The transgressions of Rafa Marquez - the headbutt to Cobi Jones in Jeonju and the midair stomping of Tim Howard in Columbus - will forever be ingrained in the minds of U.S. supporters.
These moments, along with his 13-year tenure as the face of the Mexican national team have both Red Bull fans and MLS enthusiasts apprehensive towards his signing in New York. This quandary of allegiances is specific to lovers of our sport, where club hostilities overlap with national pride and vice versa.
How does a fan react when a player who has long been their national team’s prime enemy sign with their club? Red Bull fans, long tortured, should receive a player once considered a villain as the fabulous player that he is.
Those aforementioned moments aside, Marquez is simply a perfect signing for Major League Soccer. At the age of 31, the captain of El Tri has the chance to change the fortunes of a club, both on and off the field, immediately and in the future.
With 163 appearances for Barcelona and 94 caps for Mexico, Marquez’s resume speaks for itself. He has had the most illustrious career of any CONCACAF player during this young century, or ever if you neglect his former manager Hugo Sanchez. Rarely does a player of this pedigree arrive in MLS, let alone at the age of 31.
But the above only acknowledges the past and not how El Kaiser can affect the resurgent Red Bulls on the pitch. With the signing of Thierry Henry, Hans Backe and Erik Soler looked poised to satiate Red Bulls supporters’ crave for a playmaker with the signing of a classic No. 10.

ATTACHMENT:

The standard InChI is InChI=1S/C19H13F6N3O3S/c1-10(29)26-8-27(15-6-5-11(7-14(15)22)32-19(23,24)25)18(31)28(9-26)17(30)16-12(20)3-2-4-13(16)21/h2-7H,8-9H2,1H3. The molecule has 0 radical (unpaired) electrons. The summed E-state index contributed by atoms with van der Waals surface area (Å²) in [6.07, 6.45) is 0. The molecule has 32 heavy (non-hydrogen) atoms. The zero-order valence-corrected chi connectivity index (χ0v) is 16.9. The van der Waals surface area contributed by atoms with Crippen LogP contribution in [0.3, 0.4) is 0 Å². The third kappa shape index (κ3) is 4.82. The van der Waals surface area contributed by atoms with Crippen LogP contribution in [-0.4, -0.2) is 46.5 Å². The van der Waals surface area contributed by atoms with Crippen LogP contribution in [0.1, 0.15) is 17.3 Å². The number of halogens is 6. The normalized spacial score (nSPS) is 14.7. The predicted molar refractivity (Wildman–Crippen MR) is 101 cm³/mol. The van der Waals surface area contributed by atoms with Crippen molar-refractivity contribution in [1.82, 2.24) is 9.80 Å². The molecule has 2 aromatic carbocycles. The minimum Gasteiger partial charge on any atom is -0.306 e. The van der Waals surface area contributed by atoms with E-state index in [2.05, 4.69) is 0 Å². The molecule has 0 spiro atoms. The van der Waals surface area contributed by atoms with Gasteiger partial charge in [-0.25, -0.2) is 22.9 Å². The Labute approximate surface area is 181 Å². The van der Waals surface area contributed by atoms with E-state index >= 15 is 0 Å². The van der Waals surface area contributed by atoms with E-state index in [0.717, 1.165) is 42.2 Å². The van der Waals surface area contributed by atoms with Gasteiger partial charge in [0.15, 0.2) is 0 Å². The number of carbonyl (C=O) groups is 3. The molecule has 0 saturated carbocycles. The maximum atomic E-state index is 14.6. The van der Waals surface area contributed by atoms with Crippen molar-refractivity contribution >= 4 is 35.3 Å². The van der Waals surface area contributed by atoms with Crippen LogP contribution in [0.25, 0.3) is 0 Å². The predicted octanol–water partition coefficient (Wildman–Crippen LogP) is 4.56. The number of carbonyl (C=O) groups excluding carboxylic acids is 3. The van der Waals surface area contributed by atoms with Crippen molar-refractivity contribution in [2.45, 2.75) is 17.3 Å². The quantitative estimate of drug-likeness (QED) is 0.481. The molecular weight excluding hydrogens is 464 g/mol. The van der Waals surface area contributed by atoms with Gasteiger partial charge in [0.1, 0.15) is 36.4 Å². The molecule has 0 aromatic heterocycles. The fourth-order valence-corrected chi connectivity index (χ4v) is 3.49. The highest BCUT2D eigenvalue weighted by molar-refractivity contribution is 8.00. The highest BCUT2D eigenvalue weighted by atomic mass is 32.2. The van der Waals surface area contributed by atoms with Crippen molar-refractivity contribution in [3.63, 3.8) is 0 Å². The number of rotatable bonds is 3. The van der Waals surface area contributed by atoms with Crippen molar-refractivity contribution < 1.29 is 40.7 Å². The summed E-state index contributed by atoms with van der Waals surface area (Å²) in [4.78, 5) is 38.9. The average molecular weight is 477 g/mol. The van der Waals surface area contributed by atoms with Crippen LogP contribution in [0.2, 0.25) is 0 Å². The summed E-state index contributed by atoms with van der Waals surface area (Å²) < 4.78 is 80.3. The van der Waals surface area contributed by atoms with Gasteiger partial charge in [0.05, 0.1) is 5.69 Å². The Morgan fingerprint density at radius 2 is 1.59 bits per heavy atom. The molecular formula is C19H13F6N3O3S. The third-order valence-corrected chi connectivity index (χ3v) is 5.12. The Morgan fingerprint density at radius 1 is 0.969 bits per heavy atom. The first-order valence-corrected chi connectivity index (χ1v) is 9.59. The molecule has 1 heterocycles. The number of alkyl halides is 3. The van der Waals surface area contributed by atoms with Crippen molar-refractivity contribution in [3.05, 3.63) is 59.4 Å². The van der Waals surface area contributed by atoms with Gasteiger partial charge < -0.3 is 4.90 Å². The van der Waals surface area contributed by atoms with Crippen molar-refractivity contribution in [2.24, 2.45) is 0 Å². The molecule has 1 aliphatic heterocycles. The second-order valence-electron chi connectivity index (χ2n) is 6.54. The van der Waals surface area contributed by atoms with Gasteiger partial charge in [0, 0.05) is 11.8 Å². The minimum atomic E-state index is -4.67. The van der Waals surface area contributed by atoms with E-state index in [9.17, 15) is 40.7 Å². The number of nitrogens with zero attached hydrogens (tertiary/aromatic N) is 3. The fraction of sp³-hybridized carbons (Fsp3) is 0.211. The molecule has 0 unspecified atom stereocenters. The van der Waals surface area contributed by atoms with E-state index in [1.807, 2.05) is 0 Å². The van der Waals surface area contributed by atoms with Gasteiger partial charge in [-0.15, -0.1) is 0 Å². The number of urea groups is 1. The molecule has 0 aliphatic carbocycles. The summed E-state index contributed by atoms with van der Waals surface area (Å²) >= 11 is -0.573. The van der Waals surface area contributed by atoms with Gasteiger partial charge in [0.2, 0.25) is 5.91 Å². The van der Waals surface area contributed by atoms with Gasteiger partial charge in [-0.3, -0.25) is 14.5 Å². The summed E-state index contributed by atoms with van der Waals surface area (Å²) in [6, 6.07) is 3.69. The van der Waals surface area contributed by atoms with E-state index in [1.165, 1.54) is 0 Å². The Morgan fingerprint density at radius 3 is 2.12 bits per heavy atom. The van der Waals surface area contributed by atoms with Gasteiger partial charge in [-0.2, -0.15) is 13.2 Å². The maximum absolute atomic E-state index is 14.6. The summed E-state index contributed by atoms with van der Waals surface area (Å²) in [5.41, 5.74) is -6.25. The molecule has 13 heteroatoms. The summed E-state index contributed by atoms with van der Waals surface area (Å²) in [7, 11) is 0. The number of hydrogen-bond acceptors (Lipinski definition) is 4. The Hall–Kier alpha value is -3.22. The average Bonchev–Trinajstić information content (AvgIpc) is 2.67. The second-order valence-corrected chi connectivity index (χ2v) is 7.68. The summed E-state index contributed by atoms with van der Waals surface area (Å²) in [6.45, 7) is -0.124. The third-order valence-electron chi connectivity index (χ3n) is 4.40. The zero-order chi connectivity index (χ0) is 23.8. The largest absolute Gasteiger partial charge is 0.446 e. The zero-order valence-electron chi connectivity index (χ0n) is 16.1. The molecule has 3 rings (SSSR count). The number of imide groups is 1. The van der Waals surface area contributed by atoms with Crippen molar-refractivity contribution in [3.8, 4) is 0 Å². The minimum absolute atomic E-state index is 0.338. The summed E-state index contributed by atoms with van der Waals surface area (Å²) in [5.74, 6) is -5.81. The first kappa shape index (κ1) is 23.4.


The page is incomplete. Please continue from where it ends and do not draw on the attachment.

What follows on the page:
Marquez was not considered ideal in the eyes of those supporters who only remember his crimes in the green kit rather than his brilliant ability. The holding midfielder will be perfect to balance a Red Bull starting eleven that has become decidedly attack-heavy with the signing of Thierry Henry. No, Marquez is not a Juan Roman Riquelme nor a Ronaldinho, but he’s always been one of the premier passing defenders in the world.
Saturday’s match against Houston proved that Backe’s squad does not need that quintessential playmaker. The Dynamo backline dropped off the fearsome Henry, well aware of his lethal speed. This afforded the Frenchman the space to create both of Juan Pablo Angel’s goals.
What may have been exposed, though, is the need for improvement at the bottom of the Red Bull midfield. Tony Tchani, although possessing outlandish athleticism, still is early in his maturation as an MLS player, while Seth Stammler supplies merely a destroying presence in the center of the park. Neither has the ability to provide Angel and Henry the service in dangerous areas they need to fully unlock the pair's full potential.
Henry’s possible influence on young forwards Macoumba Kandji and Juan Agudelo has been trumpeted throughout the press. But what about the impact that Rafa can have on the Red Bull youth? Tchani is the player that immediately comes to mind. The raw Cameroonian seems capable of eventually dominating matches; yet, he also he appears to always lose his vision once entering the final third. The tutelage a player of Marquez’s experience could help Tchani realize his vast potential and create the player that Red Bull envisioned when they selected him second overall in the 2010 SuperDraft.
Discussions about a signing of a Designated Player inevitably involve how he will increase ticket sales. Marquez is the idealized player for the Big Apple, where Mexicans are the fastest growing ethnic group. With the additions of both Rafa and the renowned Henry, the Red Bulls are now poised to fill the immaculate new Red Bull Arena.
But is there a better method to have fans travel to Harrison than to feature a winning squad? Sorry, Cobi and Tim. A player’s past is irrelevant as long as the MLS Cup is hoisted in Toronto by the Red Bulls squad.
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